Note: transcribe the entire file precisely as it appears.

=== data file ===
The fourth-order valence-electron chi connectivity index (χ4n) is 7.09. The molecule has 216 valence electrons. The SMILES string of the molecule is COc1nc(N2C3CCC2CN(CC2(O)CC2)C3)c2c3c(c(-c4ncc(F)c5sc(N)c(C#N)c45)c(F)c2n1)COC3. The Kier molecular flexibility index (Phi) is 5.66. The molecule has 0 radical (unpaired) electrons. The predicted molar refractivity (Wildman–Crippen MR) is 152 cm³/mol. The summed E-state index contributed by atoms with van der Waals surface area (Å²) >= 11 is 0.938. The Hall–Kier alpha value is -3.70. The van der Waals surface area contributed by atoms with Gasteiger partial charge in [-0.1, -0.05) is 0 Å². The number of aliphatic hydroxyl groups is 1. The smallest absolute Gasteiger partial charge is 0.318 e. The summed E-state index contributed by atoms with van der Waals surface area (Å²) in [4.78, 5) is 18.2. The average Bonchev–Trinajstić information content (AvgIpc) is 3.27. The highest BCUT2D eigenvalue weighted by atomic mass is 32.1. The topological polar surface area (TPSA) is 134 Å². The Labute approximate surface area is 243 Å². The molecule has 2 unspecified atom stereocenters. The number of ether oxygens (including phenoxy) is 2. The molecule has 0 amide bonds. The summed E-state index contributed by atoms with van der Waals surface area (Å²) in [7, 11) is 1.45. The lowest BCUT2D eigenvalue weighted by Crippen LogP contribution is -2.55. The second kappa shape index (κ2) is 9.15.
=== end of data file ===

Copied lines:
The fourth-order valence-electron chi connectivity index (χ4n) is 7.09. The molecule has 216 valence electrons. The SMILES string of the molecule is COc1nc(N2C3CCC2CN(CC2(O)CC2)C3)c2c3c(c(-c4ncc(F)c5sc(N)c(C#N)c45)c(F)c2n1)COC3. The Kier molecular flexibility index (Phi) is 5.66. The molecule has 0 radical (unpaired) electrons. The predicted molar refractivity (Wildman–Crippen MR) is 152 cm³/mol. The summed E-state index contributed by atoms with van der Waals surface area (Å²) >= 11 is 0.938. The Hall–Kier alpha value is -3.70. The van der Waals surface area contributed by atoms with Gasteiger partial charge in [-0.1, -0.05) is 0 Å². The number of aliphatic hydroxyl groups is 1. The smallest absolute Gasteiger partial charge is 0.318 e. The summed E-state index contributed by atoms with van der Waals surface area (Å²) in [4.78, 5) is 18.2. The average Bonchev–Trinajstić information content (AvgIpc) is 3.27. The highest BCUT2D eigenvalue weighted by atomic mass is 32.1. The topological polar surface area (TPSA) is 134 Å². The Labute approximate surface area is 243 Å². The molecule has 2 unspecified atom stereocenters. The number of ether oxygens (including phenoxy) is 2. The molecule has 0 amide bonds. The summed E-state index contributed by atoms with van der Waals surface area (Å²) in [7, 11) is 1.45. The lowest BCUT2D eigenvalue weighted by Crippen LogP contribution is -2.55. The second kappa shape index (κ2) is 9.15.